Mountains Of Work Await Furloughed Workers

Oct 16, 2013

Federal employees in Washington state and across the US who have been furloughed since Oct. 1 would return to work soon if Congress signs off on a budget deal. The Washington Post reports that employees should return to work the day after the partial government shutdown ends.

KUOW spoke with Cami Grandinetti, Superfund program manager for EPA Region 10, and Lora Cora, regional counsel for EPA Region 10. Both furloughed, they came in KUOW's studios to answer phones for the fall pledge drive on Wednesday.

The following are their personal views; they do not speak on behalf of the EPA.

“It's Not A Paid Vacation”
Grandinetti:

Vacations are something you plan. They’re something you budget for and you get to go do something.

This has been day to day of not knowing: Are you are going to go back to work, is there going to be a deal — hoping that there is a deal, that we can get back to work — wondering about the work that we're not doing and what will be the repercussions.

The uncertainty is really difficult.

Cora:

We personally put off a vacation we were going to take in November. It’s really up in the air. We’re feeling out what we can do for the holidays. All of our family lives on the East Coast and we really don’t know if we’ll be able to go back there.

We had a little breakfast the other morning of EPA employees, and two people there are in the middle of buying homes. They’re really uncertain if the banks are going to make an issue or if they’ll be able to close on time.

Long-Term Impacts
Grandinetti:

We haven’t been out inspecting. We haven’t been out looking at facilities. You know, is anything going to happen in the two to three weeks or however long this lasts? Maybe not but it’s really uncertain what the long-term impacts will be of not having that kind of oversight or regulation. It does mean that work will get delayed or that things will have been missed.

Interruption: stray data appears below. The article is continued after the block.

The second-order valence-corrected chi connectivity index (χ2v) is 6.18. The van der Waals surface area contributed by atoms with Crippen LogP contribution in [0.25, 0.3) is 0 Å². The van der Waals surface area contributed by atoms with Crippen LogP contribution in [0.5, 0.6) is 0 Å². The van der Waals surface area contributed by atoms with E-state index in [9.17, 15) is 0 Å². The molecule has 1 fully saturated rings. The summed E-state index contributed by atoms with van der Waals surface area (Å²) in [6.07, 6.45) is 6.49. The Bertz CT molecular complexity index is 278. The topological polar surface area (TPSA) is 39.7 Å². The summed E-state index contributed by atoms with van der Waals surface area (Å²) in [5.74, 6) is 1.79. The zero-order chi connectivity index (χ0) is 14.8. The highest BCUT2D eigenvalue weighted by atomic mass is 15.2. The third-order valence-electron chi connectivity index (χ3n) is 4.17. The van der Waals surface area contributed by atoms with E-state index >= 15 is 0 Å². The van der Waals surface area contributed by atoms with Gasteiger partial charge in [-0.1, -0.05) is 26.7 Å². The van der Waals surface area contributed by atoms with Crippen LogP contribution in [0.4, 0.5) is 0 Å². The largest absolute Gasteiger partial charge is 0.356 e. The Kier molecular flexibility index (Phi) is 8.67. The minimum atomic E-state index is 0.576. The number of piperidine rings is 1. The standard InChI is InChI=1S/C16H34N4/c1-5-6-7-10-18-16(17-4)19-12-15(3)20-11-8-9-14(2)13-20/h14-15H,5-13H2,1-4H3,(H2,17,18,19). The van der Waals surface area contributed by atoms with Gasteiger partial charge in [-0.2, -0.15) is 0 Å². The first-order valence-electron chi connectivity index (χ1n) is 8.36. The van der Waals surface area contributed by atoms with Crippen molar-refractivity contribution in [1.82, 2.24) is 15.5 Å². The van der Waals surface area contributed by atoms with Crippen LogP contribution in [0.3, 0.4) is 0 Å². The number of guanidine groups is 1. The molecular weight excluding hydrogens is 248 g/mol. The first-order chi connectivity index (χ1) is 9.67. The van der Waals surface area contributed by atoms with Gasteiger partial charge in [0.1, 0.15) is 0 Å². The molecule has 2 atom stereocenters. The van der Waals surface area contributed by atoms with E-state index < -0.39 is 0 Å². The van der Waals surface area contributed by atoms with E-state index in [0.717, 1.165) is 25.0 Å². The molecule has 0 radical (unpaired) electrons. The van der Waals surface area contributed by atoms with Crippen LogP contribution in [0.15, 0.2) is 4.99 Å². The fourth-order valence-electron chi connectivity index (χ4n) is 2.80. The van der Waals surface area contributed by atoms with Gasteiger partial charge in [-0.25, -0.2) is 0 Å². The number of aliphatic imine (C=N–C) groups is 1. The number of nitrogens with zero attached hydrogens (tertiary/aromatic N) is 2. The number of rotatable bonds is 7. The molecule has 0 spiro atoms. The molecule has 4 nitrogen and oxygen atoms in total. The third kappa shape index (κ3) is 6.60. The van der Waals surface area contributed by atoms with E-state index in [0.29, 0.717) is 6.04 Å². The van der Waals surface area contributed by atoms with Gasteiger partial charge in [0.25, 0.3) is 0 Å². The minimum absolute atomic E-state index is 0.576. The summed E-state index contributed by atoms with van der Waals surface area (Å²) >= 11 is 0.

Cora:

Psychologically this has been very stressful on the individuals that it’s impacted but I also feel like it’s reverberated far more out into society. Because we were sequestered and had those furlough times, I think my co-workers are just feeling like we’re just political pawns.

A Blow To Morale
Grandinetti:

We do really care about the work that we do and the message that comes to us from D.C. is, "Well, it’s not really that important and we can put it off for a while." That’s hard.

Cora:

We [the EPA staff] are some of the few people who say, "I love my job. I love what I do. I feel good about it."

But it’s becoming harder with this external controversy and just feeling like we’re this football in the congressional stalemate. I’m really concerned we’re not going to be able to attract qualified people to do this. It’s seems like it’s all about how bad government is.

Getting Back To Work
Grandinetti:

The good news/bad news with this is that mostly everybody that I work with has been furloughed so there won’t be e-mails from them. So, it’ll just be from external parties so it’ll make that sort of burden less. 

But then, you come back and you have to decide, how do I prioritize the work that’s been piling up? How do I figure out what needs the most urgent attention? How do you sort of re-engage in day-to-day business? That will just be difficult for everybody I think.

The budget crisis cycles we’ve been going through are really inefficient and really hard to manage. So, I would suggest that we get in a better path in that way and we not let this happen again. This is far more important than just the government employees who’ve been temporarily furloughed. This has impacts that could go around the world; and I really hope that they [Congress] figure it out.